Lies, Damn Lies and Google+ Statistics

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One of the big stories making the rounds in the tech world today is that traffic at Google+ has 'plummeted' a full 60% this week over last week. All of these reports cite a graph from advertising company Chitika (who conveniently become a 'web analytics firm' in the Daily Mail story).

There are a few problems with these reports. First, the Chitika graph measures a 'traffic index'. There is no published methodology on how this index is measured or what it is measuring. Chitika are an advertising network, but they do not advertise on Google+. There isn't even a hint of what the 'traffic index' is or how it is measured. This has not stopped blogs and news outlets from reporting the graph as measuring pageviews.

Second, Google+ launched to the public last week. It was linked to from the homepage of Google.com - the most trafficked page on the entire world-wide web. You would expect a traffic 'bump' associated with the launch of Google+ and the associated traffic being referred to it from the Google homepage.

What these reports are based on is both an unknown black-box measurement - the Chitika 'traffic index' dropped from 119 to 45 - whatever that means, and is measuring the back-end of a launch bump. Show me a single product that has launched that has ever risen out of a traffic bump, especially one coming out of a launch on the Google home page, no less.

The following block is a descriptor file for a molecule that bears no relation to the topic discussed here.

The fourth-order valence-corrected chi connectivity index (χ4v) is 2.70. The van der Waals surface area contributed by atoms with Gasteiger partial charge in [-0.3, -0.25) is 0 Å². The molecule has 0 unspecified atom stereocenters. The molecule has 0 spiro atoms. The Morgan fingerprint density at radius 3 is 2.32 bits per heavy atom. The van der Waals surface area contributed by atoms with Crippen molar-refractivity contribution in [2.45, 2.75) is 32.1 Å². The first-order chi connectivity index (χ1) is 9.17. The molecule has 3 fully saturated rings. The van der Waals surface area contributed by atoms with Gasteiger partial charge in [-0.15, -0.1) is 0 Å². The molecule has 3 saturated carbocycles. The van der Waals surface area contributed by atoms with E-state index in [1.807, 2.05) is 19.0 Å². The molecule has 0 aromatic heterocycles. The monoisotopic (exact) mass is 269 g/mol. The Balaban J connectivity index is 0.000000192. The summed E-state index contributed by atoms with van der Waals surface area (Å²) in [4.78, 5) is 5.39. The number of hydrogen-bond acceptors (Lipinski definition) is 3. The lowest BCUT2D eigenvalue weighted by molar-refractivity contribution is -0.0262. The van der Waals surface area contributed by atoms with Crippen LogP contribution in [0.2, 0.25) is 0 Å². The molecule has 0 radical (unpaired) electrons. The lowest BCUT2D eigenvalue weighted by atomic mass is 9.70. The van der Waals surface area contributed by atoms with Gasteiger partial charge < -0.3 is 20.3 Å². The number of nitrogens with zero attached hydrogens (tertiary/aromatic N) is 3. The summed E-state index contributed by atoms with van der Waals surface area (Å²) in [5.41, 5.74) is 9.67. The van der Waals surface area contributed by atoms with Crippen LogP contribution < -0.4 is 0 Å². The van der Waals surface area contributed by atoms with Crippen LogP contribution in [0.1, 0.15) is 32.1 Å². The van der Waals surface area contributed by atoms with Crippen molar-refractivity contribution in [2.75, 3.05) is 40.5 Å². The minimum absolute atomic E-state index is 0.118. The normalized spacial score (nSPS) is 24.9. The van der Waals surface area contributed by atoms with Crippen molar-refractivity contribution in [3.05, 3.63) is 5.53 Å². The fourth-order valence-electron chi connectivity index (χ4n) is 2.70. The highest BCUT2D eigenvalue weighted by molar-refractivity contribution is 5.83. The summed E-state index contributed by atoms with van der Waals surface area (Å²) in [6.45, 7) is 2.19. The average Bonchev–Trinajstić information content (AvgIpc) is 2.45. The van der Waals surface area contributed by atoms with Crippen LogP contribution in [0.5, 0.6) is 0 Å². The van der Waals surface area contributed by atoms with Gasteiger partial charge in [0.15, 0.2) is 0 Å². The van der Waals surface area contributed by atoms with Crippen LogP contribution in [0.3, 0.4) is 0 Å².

I left a comment on the ReadWriteWeb post about this story calling bullshit on both the graph and the story. When I asked the writer of the story in the comments what the methodology of the Chikita reporting is, his response was:

You're right. Chitika hasn't yet responded to our request for more information, and when we get it, we'll update.

A suggestion: do that before a post is published citing the Chitika source as an authoritative measure of pageviews and visitors to Google+

The blog post at Forbes saw straight through this and more accurately concluded:

what the report is actually saying is that in less than a month traffic has risen 480%, or 4.8 times.

The story with a 'traffic drops 60%' headline is being picked up absolutely everywhere - the blogs (who should know better) started out and now it is being picked up by mainstream outlets everywhere.

Update: The original Chikita source is from this blog post on their company blog. Same crappy statistics, but they go further with unfounded conclusions on why Google+ didn't 'take off'.

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